¶ Language abuse. “Fewer ‘nasty’ cases fuel Kumbaya spirit” was the subtitle of an article noting that a record number of Supreme Court cases have been decided unanimously in the 2013-2014 terms. Since when did the cry of the anguished—Come by here, my Lord—become a synonym for passive behavior?
¶ Best news you didn’t hear about. For years a small, dedicated group of advocates for low-income housing have been trying to pressure the Federal Housing Finance Agency to end its embargo of contributions to the Housing Trust Fund (HTF) begun in November 2008. The HTF is a federal fund designed to support states in building and preserving affordable housing for very low-income families. US Rep. Maxine Waters (D-CA), coauthor of the bill that created the trust fund, said, “In the richest country in the world, it is unconscionable that there are 7.1 million households for whom safe and decent housing is neither affordable nor available.” Perseverance matters: Getting the HTF established took eight years, then another six to get it funded. (Thanks, Marty.)
¶ Less good news. “The world is not any safer now. Job security looks good.” —Marine officer interviewed on NPR the day (27 October 2014) remaining US and British troops left the Helmand province, the largest theatre of operation in the 13 year occupation of Afghanistan
¶ More like a fantasy. A recent USAToday analysis of income in the country shows that a family of four needs an annual income of $130,357 to enjoy “the American Dream.” Meanwhile, the median family income is about $51,000. Only one in eight households are currently living the Dream.
¶ Hard pill to swallow. US Senators John McCain (R-AZ) and Lindsay Graham (R-SC) are considered among the weightiest of critics of the Obama Administration. But both jumped the Republican script and concurred with the Senate Intelligence Committee’s release of a searing report condemning the Central Intelligence Agency’s use of torture against suspected terrorists. “Our enemies act without conscience,” McCain said in a Senate floor speech. “We must not. The truth is sometimes a hard pill to swallow.” McCain himself was tortured by his Vietnamese captors during the War in Vietnam. “I believe we can and must fight this war within our values,” said Graham, a member of the Armed Services Committee. “I supported the investigation of the CIA as the problems of interrogation policies were obvious to me.”
¶ More language abuse. When the Central Intelligence Agency’s original building was erected in 1959, a verse from John’s Gospel (8:32) was inscribed on a wall in its lobby: And ye shall know the truth and the truth will make you free.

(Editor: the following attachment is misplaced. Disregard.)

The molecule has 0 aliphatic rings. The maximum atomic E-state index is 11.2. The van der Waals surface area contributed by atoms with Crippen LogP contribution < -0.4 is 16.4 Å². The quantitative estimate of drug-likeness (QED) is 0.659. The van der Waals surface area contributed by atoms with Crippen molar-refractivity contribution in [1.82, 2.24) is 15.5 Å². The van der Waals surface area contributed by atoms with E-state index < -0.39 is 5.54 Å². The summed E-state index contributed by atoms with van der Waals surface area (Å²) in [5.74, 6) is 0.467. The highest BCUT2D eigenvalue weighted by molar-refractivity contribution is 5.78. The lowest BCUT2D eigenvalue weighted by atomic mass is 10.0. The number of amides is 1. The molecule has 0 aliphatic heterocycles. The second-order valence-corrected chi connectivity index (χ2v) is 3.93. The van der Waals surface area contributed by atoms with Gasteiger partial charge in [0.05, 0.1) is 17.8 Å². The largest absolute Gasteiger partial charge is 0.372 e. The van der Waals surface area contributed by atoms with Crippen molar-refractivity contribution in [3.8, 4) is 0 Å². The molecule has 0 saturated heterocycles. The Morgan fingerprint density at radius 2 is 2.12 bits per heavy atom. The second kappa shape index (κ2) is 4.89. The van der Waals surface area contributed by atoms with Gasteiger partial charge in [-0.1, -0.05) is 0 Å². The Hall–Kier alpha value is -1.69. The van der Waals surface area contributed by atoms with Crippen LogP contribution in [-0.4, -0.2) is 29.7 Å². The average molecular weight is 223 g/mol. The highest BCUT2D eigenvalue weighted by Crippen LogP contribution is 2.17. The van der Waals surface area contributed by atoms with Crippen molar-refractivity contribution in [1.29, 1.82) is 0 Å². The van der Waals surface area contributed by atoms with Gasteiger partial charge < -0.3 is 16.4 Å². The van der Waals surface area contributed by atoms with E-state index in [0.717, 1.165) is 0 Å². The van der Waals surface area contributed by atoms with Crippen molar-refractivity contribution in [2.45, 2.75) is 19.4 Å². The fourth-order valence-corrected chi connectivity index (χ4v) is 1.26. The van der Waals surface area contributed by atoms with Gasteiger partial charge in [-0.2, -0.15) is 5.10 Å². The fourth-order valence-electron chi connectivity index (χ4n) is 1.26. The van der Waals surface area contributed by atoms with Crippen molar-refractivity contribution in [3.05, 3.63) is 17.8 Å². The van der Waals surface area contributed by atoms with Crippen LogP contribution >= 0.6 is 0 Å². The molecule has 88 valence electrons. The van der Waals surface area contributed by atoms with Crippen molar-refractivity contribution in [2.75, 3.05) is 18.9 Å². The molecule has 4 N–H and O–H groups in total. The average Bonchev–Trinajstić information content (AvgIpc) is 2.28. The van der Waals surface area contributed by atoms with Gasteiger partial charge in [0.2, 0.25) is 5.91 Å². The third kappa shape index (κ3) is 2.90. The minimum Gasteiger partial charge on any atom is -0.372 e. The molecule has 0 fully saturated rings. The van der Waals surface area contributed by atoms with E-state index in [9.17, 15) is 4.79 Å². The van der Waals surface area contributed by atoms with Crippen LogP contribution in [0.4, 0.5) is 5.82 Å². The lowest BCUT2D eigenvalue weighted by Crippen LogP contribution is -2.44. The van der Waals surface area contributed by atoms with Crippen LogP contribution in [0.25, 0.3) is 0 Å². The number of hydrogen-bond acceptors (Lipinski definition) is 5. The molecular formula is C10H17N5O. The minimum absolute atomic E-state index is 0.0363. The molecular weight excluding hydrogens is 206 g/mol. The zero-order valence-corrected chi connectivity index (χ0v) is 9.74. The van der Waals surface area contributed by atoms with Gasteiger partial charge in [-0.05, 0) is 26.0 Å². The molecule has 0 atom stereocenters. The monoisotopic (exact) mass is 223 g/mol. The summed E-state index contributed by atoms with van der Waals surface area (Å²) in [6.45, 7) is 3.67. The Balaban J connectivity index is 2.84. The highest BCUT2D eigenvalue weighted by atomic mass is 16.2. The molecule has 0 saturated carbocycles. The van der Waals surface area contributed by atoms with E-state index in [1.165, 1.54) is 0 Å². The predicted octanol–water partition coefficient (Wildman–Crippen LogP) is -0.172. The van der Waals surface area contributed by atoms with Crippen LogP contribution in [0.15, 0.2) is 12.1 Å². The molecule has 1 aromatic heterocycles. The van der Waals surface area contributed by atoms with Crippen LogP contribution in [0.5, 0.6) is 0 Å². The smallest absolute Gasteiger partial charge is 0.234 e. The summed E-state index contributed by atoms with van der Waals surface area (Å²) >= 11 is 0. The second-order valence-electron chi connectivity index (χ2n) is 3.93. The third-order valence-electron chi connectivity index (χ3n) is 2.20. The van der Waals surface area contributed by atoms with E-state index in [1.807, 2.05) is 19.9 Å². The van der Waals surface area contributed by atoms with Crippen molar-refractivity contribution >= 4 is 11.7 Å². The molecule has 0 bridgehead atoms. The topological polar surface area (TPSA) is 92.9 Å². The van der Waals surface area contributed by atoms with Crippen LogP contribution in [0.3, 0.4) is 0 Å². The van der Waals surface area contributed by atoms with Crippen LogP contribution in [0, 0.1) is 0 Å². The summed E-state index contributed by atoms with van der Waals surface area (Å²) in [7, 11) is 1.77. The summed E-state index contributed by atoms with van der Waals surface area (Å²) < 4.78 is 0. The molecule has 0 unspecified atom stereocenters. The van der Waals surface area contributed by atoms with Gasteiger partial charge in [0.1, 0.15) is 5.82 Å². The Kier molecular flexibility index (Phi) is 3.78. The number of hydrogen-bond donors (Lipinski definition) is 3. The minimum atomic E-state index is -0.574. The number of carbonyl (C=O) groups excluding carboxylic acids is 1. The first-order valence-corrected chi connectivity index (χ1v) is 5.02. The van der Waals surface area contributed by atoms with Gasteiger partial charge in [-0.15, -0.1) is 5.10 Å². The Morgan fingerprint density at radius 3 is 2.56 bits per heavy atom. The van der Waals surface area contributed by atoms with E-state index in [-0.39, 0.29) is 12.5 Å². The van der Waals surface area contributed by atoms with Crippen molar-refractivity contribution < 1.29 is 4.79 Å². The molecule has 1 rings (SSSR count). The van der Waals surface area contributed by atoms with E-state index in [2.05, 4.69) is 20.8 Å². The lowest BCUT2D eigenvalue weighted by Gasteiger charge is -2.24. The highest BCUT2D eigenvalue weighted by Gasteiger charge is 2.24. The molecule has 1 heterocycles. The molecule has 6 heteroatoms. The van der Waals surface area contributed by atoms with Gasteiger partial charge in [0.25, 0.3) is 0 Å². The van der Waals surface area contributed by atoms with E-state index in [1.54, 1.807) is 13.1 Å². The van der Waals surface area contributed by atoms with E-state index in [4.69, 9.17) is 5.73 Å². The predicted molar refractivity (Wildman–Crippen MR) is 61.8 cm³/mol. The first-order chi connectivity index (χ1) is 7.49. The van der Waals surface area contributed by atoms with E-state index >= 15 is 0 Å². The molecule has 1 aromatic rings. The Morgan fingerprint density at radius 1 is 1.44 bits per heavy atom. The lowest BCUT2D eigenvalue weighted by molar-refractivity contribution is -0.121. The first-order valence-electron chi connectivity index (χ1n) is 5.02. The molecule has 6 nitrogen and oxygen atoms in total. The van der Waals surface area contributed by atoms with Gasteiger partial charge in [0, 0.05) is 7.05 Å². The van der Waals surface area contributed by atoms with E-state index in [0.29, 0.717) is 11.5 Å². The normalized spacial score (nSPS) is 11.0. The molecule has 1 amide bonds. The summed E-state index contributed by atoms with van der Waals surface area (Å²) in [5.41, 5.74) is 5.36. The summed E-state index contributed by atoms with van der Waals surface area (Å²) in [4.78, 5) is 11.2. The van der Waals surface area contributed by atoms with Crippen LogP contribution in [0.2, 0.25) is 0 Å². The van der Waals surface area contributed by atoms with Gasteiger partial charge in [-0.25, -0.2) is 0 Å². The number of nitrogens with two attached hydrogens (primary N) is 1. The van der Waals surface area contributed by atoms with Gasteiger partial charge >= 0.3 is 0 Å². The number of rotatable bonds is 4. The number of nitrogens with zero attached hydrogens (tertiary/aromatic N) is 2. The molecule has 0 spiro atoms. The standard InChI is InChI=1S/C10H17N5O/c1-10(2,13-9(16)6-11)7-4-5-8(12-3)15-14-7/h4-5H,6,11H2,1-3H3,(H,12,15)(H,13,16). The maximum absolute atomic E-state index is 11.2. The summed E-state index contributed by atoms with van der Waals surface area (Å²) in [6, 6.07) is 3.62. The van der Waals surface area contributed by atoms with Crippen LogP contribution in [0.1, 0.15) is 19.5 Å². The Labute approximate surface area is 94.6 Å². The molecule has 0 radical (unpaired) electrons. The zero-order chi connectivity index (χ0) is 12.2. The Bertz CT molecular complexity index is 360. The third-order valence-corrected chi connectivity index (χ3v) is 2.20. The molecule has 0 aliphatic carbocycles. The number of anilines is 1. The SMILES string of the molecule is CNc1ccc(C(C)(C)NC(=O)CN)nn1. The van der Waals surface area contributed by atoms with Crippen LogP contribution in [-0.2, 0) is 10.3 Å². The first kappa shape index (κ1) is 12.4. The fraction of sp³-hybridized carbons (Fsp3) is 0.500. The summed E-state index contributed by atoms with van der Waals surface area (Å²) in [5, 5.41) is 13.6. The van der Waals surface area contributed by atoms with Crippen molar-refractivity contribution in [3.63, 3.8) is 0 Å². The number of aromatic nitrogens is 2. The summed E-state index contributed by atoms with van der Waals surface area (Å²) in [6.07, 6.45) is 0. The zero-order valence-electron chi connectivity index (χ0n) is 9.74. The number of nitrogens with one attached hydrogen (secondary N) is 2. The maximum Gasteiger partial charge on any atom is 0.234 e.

¶ Missing from our caroling. The original third stanza of Edmund H. Sears’ popular Christmas song (written in the years leading up to the US Civil War) is missing from most of our hymnals. It reads: “But with the woes of sin and strife / The world has suffered long; / Beneath the angel-strain have rolled / Two thousand years of wrong; / And man, at war with man, hears not / The love-song, which they bring: / O hush the noise, ye men of strife, / And hear the angels sing!”
¶ Opening monologue, in the HBO miniseries “The Pacific,” by a Marine commander to a group of non-commissioned officers shortly before Christmas 1941: “Those of you who are lucky enough to get home for Christmas, hold your loved ones dearly. Join them in prayers for peace on earth and good will toward all men. And then report back here ready to sail across God’s vast ocean, where we will meet our enemy and kill them all. Merry Christmas.”
¶ Be not afraid. To counter the grisly news from the year’s headlines, and to commemorate the 100th anniversary of the “Christmas Truce of 1914” during World War I, watch the seventeen and a half minute speech by Nobel Peace Prize laureate Malala Yousafzai at the United Nations: http://www.bbc.com/news/world-asia-23291897. Then, at one of your holiday feasts, read aloud as a table blessing the “Work of Christmas” mandate from Howard Thurman (left).
¶ A “New Year Resolution Litany” is in the “litanies and prayers” section of this site.
¶ Reader comments are encouraged! However, this site’s software is linked to Facebook’s authentication process—it helps keep away trollers. If you’re not on Facebook, you can register without putting up any content . . . and then post your thoughts here.
©Ken Sehested, prayerandpolitiks.org. Language not otherwise identified above is that of the author.
Featured elsewhere in prayer&politiks:
•"Thirty-five interesting facts about Cuba and its US relations," by Ken Sehested, in the "articles and sermons" section
•"Reflections on Changes in US-Cuba Relations," by guest columnist and veteran Cuba traveler Stan Hastey, in the "blog" section